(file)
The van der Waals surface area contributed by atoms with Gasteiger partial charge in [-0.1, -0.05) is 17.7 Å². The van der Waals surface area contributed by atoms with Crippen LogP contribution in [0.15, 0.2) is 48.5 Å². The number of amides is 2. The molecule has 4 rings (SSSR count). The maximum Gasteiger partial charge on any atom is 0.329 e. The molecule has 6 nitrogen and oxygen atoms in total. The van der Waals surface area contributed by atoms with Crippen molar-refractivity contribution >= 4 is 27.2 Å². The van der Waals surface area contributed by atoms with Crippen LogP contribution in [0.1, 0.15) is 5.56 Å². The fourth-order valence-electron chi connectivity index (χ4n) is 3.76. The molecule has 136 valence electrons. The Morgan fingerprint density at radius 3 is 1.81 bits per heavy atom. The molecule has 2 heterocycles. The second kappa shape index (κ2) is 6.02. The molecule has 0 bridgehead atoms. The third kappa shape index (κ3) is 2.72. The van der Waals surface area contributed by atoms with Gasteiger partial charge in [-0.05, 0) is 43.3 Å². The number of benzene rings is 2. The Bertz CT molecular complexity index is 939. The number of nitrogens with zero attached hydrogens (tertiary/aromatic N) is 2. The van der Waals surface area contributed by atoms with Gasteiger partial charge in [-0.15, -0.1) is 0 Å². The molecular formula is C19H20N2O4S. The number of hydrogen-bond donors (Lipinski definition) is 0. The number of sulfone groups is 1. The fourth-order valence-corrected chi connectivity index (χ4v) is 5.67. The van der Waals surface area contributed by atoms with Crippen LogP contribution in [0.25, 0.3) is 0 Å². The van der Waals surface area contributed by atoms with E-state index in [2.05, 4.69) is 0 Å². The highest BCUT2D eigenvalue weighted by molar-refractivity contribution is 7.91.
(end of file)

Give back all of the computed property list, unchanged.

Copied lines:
The van der Waals surface area contributed by atoms with Gasteiger partial charge in [-0.1, -0.05) is 17.7 Å². The van der Waals surface area contributed by atoms with Crippen LogP contribution in [0.15, 0.2) is 48.5 Å². The number of amides is 2. The molecule has 4 rings (SSSR count). The maximum Gasteiger partial charge on any atom is 0.329 e. The molecule has 6 nitrogen and oxygen atoms in total. The van der Waals surface area contributed by atoms with Crippen molar-refractivity contribution >= 4 is 27.2 Å². The van der Waals surface area contributed by atoms with Crippen LogP contribution in [0.1, 0.15) is 5.56 Å². The fourth-order valence-electron chi connectivity index (χ4n) is 3.76. The molecule has 136 valence electrons. The Morgan fingerprint density at radius 3 is 1.81 bits per heavy atom. The molecule has 2 heterocycles. The second kappa shape index (κ2) is 6.02. The molecule has 0 bridgehead atoms. The third kappa shape index (κ3) is 2.72. The van der Waals surface area contributed by atoms with Gasteiger partial charge in [-0.05, 0) is 43.3 Å². The number of benzene rings is 2. The Bertz CT molecular complexity index is 939. The number of nitrogens with zero attached hydrogens (tertiary/aromatic N) is 2. The van der Waals surface area contributed by atoms with Gasteiger partial charge in [-0.15, -0.1) is 0 Å². The molecular formula is C19H20N2O4S. The number of hydrogen-bond donors (Lipinski definition) is 0. The number of sulfone groups is 1. The fourth-order valence-corrected chi connectivity index (χ4v) is 5.67. The van der Waals surface area contributed by atoms with Crippen LogP contribution in [0.25, 0.3) is 0 Å². The van der Waals surface area contributed by atoms with E-state index in [2.05, 4.69) is 0 Å². The highest BCUT2D eigenvalue weighted by molar-refractivity contribution is 7.91.